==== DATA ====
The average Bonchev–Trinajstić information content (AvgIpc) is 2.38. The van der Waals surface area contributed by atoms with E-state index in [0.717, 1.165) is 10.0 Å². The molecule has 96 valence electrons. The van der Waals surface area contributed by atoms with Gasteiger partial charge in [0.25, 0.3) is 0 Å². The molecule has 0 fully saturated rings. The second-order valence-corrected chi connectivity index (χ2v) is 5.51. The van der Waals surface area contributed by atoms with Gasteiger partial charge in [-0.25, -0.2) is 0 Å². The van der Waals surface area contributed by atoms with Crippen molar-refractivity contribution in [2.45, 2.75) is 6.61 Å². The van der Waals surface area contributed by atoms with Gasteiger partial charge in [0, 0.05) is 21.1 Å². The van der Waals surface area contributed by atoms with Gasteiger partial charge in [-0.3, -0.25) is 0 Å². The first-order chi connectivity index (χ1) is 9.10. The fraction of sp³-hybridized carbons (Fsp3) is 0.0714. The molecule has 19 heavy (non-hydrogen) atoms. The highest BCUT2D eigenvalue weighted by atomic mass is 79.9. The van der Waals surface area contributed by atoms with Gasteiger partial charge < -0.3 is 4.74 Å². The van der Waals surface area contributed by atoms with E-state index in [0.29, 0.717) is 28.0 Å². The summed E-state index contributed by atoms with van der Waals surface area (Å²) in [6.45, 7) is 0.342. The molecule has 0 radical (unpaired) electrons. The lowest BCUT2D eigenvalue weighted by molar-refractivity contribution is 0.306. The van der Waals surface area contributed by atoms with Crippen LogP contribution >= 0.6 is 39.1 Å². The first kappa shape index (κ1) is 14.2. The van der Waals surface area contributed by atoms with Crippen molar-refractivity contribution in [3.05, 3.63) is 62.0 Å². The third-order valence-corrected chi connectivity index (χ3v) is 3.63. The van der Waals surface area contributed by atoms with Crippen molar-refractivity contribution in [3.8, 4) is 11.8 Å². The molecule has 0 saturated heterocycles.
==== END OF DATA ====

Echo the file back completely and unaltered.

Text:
The average Bonchev–Trinajstić information content (AvgIpc) is 2.38. The van der Waals surface area contributed by atoms with E-state index in [0.717, 1.165) is 10.0 Å². The molecule has 96 valence electrons. The van der Waals surface area contributed by atoms with Gasteiger partial charge in [0.25, 0.3) is 0 Å². The molecule has 0 fully saturated rings. The second-order valence-corrected chi connectivity index (χ2v) is 5.51. The van der Waals surface area contributed by atoms with Gasteiger partial charge in [-0.25, -0.2) is 0 Å². The van der Waals surface area contributed by atoms with Crippen molar-refractivity contribution in [2.45, 2.75) is 6.61 Å². The van der Waals surface area contributed by atoms with Gasteiger partial charge in [0, 0.05) is 21.1 Å². The van der Waals surface area contributed by atoms with Gasteiger partial charge in [-0.3, -0.25) is 0 Å². The first-order chi connectivity index (χ1) is 9.10. The fraction of sp³-hybridized carbons (Fsp3) is 0.0714. The molecule has 19 heavy (non-hydrogen) atoms. The highest BCUT2D eigenvalue weighted by atomic mass is 79.9. The van der Waals surface area contributed by atoms with Gasteiger partial charge < -0.3 is 4.74 Å². The van der Waals surface area contributed by atoms with E-state index in [0.29, 0.717) is 28.0 Å². The summed E-state index contributed by atoms with van der Waals surface area (Å²) in [6.45, 7) is 0.342. The molecule has 0 radical (unpaired) electrons. The lowest BCUT2D eigenvalue weighted by molar-refractivity contribution is 0.306. The van der Waals surface area contributed by atoms with Crippen LogP contribution >= 0.6 is 39.1 Å². The first kappa shape index (κ1) is 14.2. The van der Waals surface area contributed by atoms with Crippen molar-refractivity contribution in [3.05, 3.63) is 62.0 Å². The third-order valence-corrected chi connectivity index (χ3v) is 3.63. The van der Waals surface area contributed by atoms with Crippen molar-refractivity contribution in [3.8, 4) is 11.8 Å². The molecule has 0 saturated heterocycles.